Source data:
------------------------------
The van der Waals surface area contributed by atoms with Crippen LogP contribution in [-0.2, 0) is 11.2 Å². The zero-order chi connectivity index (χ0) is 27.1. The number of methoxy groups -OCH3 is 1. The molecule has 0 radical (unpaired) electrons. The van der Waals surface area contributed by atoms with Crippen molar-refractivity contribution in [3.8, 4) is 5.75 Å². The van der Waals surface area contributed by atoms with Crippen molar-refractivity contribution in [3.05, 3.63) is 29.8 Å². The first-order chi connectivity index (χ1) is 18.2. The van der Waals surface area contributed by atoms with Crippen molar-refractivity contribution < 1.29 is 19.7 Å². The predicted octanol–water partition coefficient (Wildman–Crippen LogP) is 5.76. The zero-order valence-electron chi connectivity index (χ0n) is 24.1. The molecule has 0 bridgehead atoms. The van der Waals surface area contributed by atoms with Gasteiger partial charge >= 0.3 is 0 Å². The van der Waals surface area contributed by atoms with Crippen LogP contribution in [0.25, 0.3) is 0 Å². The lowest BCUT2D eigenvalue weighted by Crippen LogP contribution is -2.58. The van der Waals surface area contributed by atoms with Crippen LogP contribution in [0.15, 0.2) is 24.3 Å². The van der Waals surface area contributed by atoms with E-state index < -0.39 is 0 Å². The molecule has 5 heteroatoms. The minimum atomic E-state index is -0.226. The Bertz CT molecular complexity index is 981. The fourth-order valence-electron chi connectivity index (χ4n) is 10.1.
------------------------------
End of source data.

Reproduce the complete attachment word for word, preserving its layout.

The van der Waals surface area contributed by atoms with Crippen LogP contribution in [-0.2, 0) is 11.2 Å². The zero-order chi connectivity index (χ0) is 27.1. The number of methoxy groups -OCH3 is 1. The molecule has 0 radical (unpaired) electrons. The van der Waals surface area contributed by atoms with Crippen molar-refractivity contribution in [3.8, 4) is 5.75 Å². The van der Waals surface area contributed by atoms with Crippen molar-refractivity contribution in [3.05, 3.63) is 29.8 Å². The first-order chi connectivity index (χ1) is 18.2. The van der Waals surface area contributed by atoms with Crippen molar-refractivity contribution < 1.29 is 19.7 Å². The predicted octanol–water partition coefficient (Wildman–Crippen LogP) is 5.76. The zero-order valence-electron chi connectivity index (χ0n) is 24.1. The molecule has 0 bridgehead atoms. The van der Waals surface area contributed by atoms with Gasteiger partial charge >= 0.3 is 0 Å². The van der Waals surface area contributed by atoms with Crippen LogP contribution in [0.25, 0.3) is 0 Å². The lowest BCUT2D eigenvalue weighted by Crippen LogP contribution is -2.58. The van der Waals surface area contributed by atoms with Crippen LogP contribution in [0.15, 0.2) is 24.3 Å². The van der Waals surface area contributed by atoms with E-state index < -0.39 is 0 Å². The molecule has 5 heteroatoms. The minimum atomic E-state index is -0.226. The Bertz CT molecular complexity index is 981. The fourth-order valence-electron chi connectivity index (χ4n) is 10.1.